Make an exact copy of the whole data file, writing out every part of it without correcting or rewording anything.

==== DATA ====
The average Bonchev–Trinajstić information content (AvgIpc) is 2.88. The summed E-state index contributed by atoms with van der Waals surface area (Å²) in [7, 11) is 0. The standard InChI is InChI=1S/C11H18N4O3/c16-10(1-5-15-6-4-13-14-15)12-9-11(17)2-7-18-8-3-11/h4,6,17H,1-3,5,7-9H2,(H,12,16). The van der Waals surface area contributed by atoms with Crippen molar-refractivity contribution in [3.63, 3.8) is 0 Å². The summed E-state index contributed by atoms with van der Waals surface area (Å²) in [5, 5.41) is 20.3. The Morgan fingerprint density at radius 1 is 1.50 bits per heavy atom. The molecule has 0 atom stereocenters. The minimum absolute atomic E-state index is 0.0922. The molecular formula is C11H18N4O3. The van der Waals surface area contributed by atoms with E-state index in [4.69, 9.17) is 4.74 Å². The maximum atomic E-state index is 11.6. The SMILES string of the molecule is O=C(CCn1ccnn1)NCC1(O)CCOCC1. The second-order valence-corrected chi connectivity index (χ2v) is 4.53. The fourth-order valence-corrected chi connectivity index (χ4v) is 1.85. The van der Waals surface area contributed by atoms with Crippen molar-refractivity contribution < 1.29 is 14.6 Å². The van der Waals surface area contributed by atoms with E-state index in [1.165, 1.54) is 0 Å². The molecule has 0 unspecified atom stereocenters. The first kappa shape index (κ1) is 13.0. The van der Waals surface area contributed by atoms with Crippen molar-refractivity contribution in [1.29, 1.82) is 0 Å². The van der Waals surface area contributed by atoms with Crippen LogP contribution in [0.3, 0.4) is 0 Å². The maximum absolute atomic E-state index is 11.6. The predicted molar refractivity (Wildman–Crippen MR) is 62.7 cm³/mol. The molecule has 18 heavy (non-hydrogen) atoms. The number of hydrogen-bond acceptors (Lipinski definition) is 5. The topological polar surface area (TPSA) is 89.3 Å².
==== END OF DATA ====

The average Bonchev–Trinajstić information content (AvgIpc) is 2.88. The summed E-state index contributed by atoms with van der Waals surface area (Å²) in [7, 11) is 0. The standard InChI is InChI=1S/C11H18N4O3/c16-10(1-5-15-6-4-13-14-15)12-9-11(17)2-7-18-8-3-11/h4,6,17H,1-3,5,7-9H2,(H,12,16). The van der Waals surface area contributed by atoms with Crippen molar-refractivity contribution in [3.63, 3.8) is 0 Å². The summed E-state index contributed by atoms with van der Waals surface area (Å²) in [5, 5.41) is 20.3. The Morgan fingerprint density at radius 1 is 1.50 bits per heavy atom. The molecule has 0 atom stereocenters. The minimum absolute atomic E-state index is 0.0922. The molecular formula is C11H18N4O3. The van der Waals surface area contributed by atoms with E-state index in [4.69, 9.17) is 4.74 Å². The maximum atomic E-state index is 11.6. The SMILES string of the molecule is O=C(CCn1ccnn1)NCC1(O)CCOCC1. The second-order valence-corrected chi connectivity index (χ2v) is 4.53. The fourth-order valence-corrected chi connectivity index (χ4v) is 1.85. The van der Waals surface area contributed by atoms with Crippen molar-refractivity contribution < 1.29 is 14.6 Å². The van der Waals surface area contributed by atoms with E-state index in [1.165, 1.54) is 0 Å². The molecule has 0 unspecified atom stereocenters. The first kappa shape index (κ1) is 13.0. The van der Waals surface area contributed by atoms with Crippen molar-refractivity contribution in [1.29, 1.82) is 0 Å². The van der Waals surface area contributed by atoms with Crippen LogP contribution in [0.3, 0.4) is 0 Å². The maximum absolute atomic E-state index is 11.6. The predicted molar refractivity (Wildman–Crippen MR) is 62.7 cm³/mol. The molecule has 18 heavy (non-hydrogen) atoms. The number of hydrogen-bond acceptors (Lipinski definition) is 5. The topological polar surface area (TPSA) is 89.3 Å².